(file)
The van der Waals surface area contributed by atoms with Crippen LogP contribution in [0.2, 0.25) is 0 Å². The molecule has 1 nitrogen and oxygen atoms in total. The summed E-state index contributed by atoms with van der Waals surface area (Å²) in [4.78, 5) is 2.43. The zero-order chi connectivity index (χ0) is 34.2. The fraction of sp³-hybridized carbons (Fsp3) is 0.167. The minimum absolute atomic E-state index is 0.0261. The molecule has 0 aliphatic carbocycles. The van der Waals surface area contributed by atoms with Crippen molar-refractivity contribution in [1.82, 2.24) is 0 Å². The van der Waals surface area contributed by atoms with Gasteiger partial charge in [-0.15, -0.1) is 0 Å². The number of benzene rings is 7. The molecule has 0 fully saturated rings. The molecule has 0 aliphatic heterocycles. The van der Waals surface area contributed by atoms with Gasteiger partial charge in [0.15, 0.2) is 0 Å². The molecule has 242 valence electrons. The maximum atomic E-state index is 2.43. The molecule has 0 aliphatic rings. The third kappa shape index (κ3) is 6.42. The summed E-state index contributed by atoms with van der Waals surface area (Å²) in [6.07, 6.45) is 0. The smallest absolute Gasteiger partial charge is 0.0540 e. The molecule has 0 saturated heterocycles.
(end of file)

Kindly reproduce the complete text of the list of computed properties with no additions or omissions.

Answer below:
The van der Waals surface area contributed by atoms with Crippen LogP contribution in [0.2, 0.25) is 0 Å². The molecule has 1 nitrogen and oxygen atoms in total. The summed E-state index contributed by atoms with van der Waals surface area (Å²) in [4.78, 5) is 2.43. The zero-order chi connectivity index (χ0) is 34.2. The fraction of sp³-hybridized carbons (Fsp3) is 0.167. The minimum absolute atomic E-state index is 0.0261. The molecule has 0 aliphatic carbocycles. The van der Waals surface area contributed by atoms with Crippen molar-refractivity contribution in [1.82, 2.24) is 0 Å². The van der Waals surface area contributed by atoms with Gasteiger partial charge in [-0.15, -0.1) is 0 Å². The number of benzene rings is 7. The molecule has 0 fully saturated rings. The molecule has 0 aliphatic heterocycles. The van der Waals surface area contributed by atoms with Gasteiger partial charge in [0.15, 0.2) is 0 Å². The molecule has 242 valence electrons. The maximum atomic E-state index is 2.43. The molecule has 0 aliphatic rings. The third kappa shape index (κ3) is 6.42. The summed E-state index contributed by atoms with van der Waals surface area (Å²) in [6.07, 6.45) is 0. The smallest absolute Gasteiger partial charge is 0.0540 e. The molecule has 0 saturated heterocycles.